Genealogy from the perspective of a member of The Church of Jesus Christ of Latter-day Saints (Mormon, LDS)

Monday, July 28, 2014

The Value of an Oral History

One are of family history that is often overlooked is the need to preserve the memories and experiences of the older members of our families. If you feel that doing your "genealogy" is overwhelming, then think about your oldest relatives and record their oral histories. You can do this by telephone or in person.

The first step is to realize that you probably already have a perfectly adequate recording device. If you have a smartphone, you can use its recording capabilities to record a good quality sound file of your relative's stories and memories. If you want a little better quality, there are a whole spectrum of small, pocket-sized, digital recorders that do an excellent job of recording both speech and music. These digital recorders come from a variety of manufacturers and cost from around $30 to many hundreds of dollars. There is no need to buy an expensive device, the less expensive ones work perfectly well.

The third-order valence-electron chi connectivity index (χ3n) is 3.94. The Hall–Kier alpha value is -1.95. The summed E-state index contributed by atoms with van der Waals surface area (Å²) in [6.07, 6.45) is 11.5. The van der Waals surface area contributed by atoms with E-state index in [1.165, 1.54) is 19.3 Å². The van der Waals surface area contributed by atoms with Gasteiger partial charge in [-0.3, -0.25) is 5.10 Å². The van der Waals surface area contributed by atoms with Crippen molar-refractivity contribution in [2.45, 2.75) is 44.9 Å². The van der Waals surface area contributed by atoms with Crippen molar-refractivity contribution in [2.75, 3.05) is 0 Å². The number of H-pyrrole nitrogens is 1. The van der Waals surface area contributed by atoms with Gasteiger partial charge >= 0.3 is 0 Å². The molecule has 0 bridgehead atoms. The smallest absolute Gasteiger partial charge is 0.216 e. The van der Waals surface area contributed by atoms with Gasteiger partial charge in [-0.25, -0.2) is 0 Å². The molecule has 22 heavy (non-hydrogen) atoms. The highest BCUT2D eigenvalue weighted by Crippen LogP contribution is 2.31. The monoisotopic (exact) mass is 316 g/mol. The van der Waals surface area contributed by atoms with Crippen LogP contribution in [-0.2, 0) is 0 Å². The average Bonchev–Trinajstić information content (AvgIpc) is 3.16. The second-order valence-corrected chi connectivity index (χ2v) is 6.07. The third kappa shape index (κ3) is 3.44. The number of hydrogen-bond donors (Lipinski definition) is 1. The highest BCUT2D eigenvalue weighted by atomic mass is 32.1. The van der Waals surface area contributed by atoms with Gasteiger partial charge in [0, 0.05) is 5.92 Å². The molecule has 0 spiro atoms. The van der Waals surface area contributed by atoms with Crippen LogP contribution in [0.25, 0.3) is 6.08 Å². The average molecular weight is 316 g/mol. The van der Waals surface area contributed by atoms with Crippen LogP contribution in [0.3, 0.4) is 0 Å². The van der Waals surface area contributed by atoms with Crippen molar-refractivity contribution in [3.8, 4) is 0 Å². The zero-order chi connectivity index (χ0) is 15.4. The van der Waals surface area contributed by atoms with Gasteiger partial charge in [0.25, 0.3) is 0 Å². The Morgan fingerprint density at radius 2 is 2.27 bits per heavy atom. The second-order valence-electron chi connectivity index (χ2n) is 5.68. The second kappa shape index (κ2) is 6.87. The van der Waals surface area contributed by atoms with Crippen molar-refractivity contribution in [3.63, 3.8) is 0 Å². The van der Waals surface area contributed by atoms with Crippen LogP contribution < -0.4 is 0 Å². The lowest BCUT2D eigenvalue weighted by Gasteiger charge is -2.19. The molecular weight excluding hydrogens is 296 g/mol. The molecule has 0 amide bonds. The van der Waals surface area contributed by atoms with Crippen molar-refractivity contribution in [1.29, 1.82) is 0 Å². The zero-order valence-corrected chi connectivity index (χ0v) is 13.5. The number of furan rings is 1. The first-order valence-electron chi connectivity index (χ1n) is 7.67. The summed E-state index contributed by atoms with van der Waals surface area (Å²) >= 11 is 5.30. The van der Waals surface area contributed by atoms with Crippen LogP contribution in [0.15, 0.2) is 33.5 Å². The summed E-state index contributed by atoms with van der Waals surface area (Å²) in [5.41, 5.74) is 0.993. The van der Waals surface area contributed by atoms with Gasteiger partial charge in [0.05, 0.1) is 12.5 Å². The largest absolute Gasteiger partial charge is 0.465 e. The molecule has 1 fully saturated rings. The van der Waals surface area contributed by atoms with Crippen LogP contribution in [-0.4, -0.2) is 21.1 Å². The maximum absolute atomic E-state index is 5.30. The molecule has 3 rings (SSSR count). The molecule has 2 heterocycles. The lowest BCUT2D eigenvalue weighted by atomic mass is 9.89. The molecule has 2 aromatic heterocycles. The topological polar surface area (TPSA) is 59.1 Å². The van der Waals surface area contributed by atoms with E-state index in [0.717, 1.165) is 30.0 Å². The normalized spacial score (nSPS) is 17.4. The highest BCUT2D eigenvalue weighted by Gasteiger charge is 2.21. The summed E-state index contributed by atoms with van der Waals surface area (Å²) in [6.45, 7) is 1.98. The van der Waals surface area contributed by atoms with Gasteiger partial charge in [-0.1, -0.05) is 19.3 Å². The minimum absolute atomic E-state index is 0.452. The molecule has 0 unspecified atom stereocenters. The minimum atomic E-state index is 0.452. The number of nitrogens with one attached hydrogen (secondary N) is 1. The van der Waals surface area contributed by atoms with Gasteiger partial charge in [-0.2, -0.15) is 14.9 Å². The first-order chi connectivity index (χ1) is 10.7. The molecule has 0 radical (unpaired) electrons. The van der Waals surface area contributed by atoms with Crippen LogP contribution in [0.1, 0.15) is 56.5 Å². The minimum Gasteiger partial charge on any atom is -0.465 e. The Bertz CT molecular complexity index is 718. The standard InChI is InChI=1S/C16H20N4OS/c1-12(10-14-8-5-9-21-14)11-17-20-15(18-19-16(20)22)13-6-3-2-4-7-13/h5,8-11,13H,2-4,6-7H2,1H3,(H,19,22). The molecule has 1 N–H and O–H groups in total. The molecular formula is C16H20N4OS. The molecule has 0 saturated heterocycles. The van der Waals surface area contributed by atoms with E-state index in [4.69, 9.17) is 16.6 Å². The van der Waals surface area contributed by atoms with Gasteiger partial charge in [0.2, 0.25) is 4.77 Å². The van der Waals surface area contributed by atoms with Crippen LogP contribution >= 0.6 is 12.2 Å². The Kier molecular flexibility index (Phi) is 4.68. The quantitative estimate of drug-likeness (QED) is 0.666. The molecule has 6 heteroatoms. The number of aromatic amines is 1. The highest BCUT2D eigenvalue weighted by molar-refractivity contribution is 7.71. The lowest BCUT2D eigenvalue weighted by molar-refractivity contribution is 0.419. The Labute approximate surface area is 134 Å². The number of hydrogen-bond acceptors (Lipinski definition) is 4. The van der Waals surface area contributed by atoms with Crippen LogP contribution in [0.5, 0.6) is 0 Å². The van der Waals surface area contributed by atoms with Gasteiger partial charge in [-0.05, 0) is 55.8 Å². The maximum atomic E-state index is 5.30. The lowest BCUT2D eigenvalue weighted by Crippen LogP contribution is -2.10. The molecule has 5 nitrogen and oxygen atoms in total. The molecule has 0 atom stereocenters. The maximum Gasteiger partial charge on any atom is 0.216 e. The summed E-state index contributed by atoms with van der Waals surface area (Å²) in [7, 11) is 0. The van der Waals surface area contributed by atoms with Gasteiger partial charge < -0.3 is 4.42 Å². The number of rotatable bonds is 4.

If you are wondering what to ask, there are dozens, perhaps hundreds, of websites with list of interview questions. For a start, see the webpage entitled Steps to an Oral History Interview on

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